Intellectual Property Indemnity- Generally
If one party wishes to transfer certain risks an additional party, indemnity clauses are commonly used. They may also be called indemnification agreements or harmless clauses. In the case of intellectual property indemnification clauses the risk is usually related to patent infringement, trademark infringement, copyright infringement, trade secret misappropriation software problems, or some other intellectual property (IP) related risk. A clause of indemnity may only provide for indemnification, or it could also include obligations to “defend” or “hold harmless” the other party. Vendors must be cautious about IP indemnity clauses. The costs involved in fighting an typical IP claim could easily be more than the amount that the vendor has to pay.
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Limits on Liability – Intellectual Property Liability
Since the liability potential for indemnification obligations, specifically in the case of IP indemnity claims, may be so high, vendors tend to try to limit or limit their liability. This can be done by incorporating a clause of limitation in the agreement that limits or restricts liability. For instance, if the agreement provides a $50,000 fee to the vendor to develop and deliver a software solution and the vendor is liable for that, it could be liable for significantly more if it has to defend a third party copyright infringement lawsuit. If the clause on limitation of liability limit vendor’s total liability to actual payments made in the contract, and that limitation applies to the indemnification clause, then the liability of the vendor may be limited at $50,000, despite the fact that litigation over the claim could reach 100,000. Many purchasers who have leverage will require an unlimited or uncapped intellectual propriety indemnification. The buyer and the vendor can decide to limit their liability at the amount of payments.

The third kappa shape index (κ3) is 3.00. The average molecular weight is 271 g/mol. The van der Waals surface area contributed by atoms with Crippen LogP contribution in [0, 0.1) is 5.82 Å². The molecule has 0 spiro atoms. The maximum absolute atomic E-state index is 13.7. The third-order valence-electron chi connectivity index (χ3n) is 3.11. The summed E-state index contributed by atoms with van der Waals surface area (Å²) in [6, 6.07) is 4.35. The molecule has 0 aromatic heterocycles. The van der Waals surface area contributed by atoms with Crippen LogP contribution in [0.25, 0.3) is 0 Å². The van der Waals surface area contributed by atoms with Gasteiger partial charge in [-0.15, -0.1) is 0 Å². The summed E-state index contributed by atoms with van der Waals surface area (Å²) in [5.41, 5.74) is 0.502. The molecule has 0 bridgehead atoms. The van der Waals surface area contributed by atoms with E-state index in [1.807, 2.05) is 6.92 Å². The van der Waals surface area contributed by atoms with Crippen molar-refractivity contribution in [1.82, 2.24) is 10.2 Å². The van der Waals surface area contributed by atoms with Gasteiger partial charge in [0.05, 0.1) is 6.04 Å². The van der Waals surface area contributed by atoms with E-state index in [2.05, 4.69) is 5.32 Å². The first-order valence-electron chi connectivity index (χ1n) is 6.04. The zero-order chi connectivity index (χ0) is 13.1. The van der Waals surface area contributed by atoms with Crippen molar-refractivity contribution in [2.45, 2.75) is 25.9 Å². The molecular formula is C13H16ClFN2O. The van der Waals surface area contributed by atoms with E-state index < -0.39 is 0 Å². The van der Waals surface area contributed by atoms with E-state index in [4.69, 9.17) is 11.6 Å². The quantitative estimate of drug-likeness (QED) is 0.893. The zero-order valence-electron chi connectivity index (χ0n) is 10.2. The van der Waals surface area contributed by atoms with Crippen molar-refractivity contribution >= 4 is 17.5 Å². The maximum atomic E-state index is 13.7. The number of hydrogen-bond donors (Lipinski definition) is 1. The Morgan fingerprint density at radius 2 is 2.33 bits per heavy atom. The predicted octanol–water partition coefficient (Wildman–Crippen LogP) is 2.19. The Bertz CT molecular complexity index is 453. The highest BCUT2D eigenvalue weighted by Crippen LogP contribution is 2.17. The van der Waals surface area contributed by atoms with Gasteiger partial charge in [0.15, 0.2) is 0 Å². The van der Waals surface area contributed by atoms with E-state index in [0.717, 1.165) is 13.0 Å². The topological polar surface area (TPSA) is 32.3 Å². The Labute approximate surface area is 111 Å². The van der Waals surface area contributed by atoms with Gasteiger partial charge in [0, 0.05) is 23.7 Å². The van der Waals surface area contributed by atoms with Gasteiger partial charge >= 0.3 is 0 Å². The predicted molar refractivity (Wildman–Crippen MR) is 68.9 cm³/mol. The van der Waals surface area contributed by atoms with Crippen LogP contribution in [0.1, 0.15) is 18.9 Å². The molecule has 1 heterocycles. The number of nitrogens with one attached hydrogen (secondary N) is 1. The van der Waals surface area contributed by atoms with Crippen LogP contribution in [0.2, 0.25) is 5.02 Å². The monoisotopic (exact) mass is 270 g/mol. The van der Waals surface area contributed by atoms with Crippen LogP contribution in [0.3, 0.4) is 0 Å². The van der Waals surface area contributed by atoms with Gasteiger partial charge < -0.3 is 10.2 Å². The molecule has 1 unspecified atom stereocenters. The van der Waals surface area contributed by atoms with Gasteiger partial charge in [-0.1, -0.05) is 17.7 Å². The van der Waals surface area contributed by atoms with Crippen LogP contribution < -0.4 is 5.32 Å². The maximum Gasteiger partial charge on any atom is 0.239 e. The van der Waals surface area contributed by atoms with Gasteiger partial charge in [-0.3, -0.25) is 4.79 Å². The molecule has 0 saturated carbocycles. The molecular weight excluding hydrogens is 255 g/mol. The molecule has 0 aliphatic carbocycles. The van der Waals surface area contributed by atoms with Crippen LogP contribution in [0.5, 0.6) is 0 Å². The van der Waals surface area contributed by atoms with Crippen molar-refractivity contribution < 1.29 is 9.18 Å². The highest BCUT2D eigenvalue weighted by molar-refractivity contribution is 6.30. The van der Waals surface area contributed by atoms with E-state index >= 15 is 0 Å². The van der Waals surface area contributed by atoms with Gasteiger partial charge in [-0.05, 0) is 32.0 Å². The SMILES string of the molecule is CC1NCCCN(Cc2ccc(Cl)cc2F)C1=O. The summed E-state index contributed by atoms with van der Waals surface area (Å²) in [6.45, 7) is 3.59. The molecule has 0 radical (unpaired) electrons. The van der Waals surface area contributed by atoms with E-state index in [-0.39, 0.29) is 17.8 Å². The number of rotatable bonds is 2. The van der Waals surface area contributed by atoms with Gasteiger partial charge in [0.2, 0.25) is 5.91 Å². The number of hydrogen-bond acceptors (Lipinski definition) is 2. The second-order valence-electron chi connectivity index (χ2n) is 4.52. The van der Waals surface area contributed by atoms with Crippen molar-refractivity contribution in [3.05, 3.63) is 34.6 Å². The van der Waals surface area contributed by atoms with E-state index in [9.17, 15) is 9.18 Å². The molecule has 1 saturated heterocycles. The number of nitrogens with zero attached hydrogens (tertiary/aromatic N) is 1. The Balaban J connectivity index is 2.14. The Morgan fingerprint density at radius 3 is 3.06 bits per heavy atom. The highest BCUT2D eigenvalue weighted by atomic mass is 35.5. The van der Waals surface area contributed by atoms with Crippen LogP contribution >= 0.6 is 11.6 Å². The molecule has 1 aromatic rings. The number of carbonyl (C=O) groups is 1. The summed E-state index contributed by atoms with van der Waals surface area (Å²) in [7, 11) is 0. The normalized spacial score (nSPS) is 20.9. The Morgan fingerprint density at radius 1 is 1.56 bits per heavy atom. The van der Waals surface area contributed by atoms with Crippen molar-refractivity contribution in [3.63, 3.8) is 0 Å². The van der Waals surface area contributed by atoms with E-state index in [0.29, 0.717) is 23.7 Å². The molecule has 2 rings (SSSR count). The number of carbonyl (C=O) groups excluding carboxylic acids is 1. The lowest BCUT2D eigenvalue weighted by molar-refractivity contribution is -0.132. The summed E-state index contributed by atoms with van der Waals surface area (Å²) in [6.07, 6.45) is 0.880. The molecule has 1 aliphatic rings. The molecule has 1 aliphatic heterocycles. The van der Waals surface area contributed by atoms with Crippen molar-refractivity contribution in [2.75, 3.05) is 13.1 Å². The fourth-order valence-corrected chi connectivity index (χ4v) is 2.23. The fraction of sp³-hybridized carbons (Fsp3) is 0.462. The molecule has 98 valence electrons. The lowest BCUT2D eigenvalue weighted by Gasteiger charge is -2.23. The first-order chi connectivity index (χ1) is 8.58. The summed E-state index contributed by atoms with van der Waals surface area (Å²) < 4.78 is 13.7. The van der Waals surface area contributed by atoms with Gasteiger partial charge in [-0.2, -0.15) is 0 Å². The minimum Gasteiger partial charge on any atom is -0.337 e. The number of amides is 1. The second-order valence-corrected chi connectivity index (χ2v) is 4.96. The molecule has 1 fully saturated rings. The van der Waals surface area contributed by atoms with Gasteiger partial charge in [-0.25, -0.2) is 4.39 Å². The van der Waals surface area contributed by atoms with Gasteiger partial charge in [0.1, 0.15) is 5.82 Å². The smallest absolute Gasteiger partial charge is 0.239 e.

IP Indemnity Representations and Warranties
clauses frequently include representation and warranties provisions, which provide a trigger for indemnification obligations. For example, software purchasers/licensors often require a representation and warranty guarantee that the software they deliver is not subject to the threat of infringement by third-party parties and that no materials from third parties or other materials that the developer does not have permission have been incorporated into the software delivered. These terms are designed to protect the purchaser/licensor from third-party claims for copyright infringement and trade secret misappropriation. The purchaser or the licensor can attempt to force the developer into defending the claim and paying any compensation or settlement.
Darin M. Klemchuk, an intellectual property (IP) lawyer, trial lawyer, has a lot of experience enforcing trademark, copyright and trade secret rights. Klemchuk LLP is a Dallas-based intellectual property and technology law firm. Additional information about Mr. Klemchuk can be found on the website of his firm.